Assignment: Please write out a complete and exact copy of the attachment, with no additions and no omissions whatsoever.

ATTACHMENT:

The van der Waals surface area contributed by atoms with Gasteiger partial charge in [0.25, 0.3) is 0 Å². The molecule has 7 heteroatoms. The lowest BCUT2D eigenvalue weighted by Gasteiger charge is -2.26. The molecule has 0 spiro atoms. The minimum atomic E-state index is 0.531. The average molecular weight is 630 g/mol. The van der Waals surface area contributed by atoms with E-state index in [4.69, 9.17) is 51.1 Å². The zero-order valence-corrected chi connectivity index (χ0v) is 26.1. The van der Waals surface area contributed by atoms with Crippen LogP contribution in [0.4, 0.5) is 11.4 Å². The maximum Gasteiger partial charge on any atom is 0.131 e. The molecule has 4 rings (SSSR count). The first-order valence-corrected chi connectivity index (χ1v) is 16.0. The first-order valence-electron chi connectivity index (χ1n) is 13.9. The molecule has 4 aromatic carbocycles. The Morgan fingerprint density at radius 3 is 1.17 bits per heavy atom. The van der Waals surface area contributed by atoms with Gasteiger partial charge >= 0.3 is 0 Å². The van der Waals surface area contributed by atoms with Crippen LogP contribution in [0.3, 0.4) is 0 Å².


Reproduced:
The van der Waals surface area contributed by atoms with Gasteiger partial charge in [0.25, 0.3) is 0 Å². The molecule has 7 heteroatoms. The lowest BCUT2D eigenvalue weighted by Gasteiger charge is -2.26. The molecule has 0 spiro atoms. The minimum atomic E-state index is 0.531. The average molecular weight is 630 g/mol. The van der Waals surface area contributed by atoms with E-state index in [4.69, 9.17) is 51.1 Å². The zero-order valence-corrected chi connectivity index (χ0v) is 26.1. The van der Waals surface area contributed by atoms with Crippen LogP contribution in [0.4, 0.5) is 11.4 Å². The maximum Gasteiger partial charge on any atom is 0.131 e. The molecule has 4 rings (SSSR count). The first-order valence-corrected chi connectivity index (χ1v) is 16.0. The first-order valence-electron chi connectivity index (χ1n) is 13.9. The molecule has 4 aromatic carbocycles. The Morgan fingerprint density at radius 3 is 1.17 bits per heavy atom. The van der Waals surface area contributed by atoms with Gasteiger partial charge >= 0.3 is 0 Å². The van der Waals surface area contributed by atoms with Crippen LogP contribution in [0.3, 0.4) is 0 Å².